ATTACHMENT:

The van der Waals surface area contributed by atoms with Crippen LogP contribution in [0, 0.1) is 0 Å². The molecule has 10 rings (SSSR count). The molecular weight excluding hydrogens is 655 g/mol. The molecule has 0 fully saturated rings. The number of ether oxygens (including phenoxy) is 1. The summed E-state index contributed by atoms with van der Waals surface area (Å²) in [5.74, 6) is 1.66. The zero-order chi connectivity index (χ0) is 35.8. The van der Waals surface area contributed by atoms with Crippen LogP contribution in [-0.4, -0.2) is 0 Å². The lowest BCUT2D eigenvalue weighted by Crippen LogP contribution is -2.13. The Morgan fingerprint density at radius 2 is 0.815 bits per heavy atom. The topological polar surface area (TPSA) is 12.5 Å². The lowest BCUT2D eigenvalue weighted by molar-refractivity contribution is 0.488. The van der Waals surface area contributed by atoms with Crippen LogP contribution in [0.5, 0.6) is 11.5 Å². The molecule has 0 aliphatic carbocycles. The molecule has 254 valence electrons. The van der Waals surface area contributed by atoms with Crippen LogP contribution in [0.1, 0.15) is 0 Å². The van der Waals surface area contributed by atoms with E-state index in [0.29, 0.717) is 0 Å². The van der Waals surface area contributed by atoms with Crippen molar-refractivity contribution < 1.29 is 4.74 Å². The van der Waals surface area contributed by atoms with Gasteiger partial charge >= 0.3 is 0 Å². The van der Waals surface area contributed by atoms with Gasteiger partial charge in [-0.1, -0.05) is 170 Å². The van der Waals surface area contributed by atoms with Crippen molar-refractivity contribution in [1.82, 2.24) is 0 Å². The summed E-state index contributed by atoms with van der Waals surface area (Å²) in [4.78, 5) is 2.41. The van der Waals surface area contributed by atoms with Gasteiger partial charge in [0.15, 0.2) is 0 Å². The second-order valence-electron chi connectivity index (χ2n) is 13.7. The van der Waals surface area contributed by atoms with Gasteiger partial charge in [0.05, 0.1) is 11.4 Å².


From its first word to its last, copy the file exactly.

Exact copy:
The van der Waals surface area contributed by atoms with Crippen LogP contribution in [0, 0.1) is 0 Å². The molecule has 10 rings (SSSR count). The molecular weight excluding hydrogens is 655 g/mol. The molecule has 0 fully saturated rings. The number of ether oxygens (including phenoxy) is 1. The summed E-state index contributed by atoms with van der Waals surface area (Å²) in [5.74, 6) is 1.66. The zero-order chi connectivity index (χ0) is 35.8. The van der Waals surface area contributed by atoms with Crippen LogP contribution in [-0.4, -0.2) is 0 Å². The lowest BCUT2D eigenvalue weighted by Crippen LogP contribution is -2.13. The Morgan fingerprint density at radius 2 is 0.815 bits per heavy atom. The topological polar surface area (TPSA) is 12.5 Å². The lowest BCUT2D eigenvalue weighted by molar-refractivity contribution is 0.488. The van der Waals surface area contributed by atoms with Crippen LogP contribution in [0.5, 0.6) is 11.5 Å². The molecule has 0 aliphatic carbocycles. The molecule has 254 valence electrons. The van der Waals surface area contributed by atoms with Crippen LogP contribution in [0.1, 0.15) is 0 Å². The van der Waals surface area contributed by atoms with E-state index in [0.29, 0.717) is 0 Å². The van der Waals surface area contributed by atoms with Crippen molar-refractivity contribution < 1.29 is 4.74 Å². The van der Waals surface area contributed by atoms with Gasteiger partial charge >= 0.3 is 0 Å². The van der Waals surface area contributed by atoms with Gasteiger partial charge in [-0.1, -0.05) is 170 Å². The van der Waals surface area contributed by atoms with Crippen molar-refractivity contribution in [1.82, 2.24) is 0 Å². The summed E-state index contributed by atoms with van der Waals surface area (Å²) in [4.78, 5) is 2.41. The van der Waals surface area contributed by atoms with Gasteiger partial charge in [0.15, 0.2) is 0 Å². The second-order valence-electron chi connectivity index (χ2n) is 13.7. The van der Waals surface area contributed by atoms with Gasteiger partial charge in [0.05, 0.1) is 11.4 Å².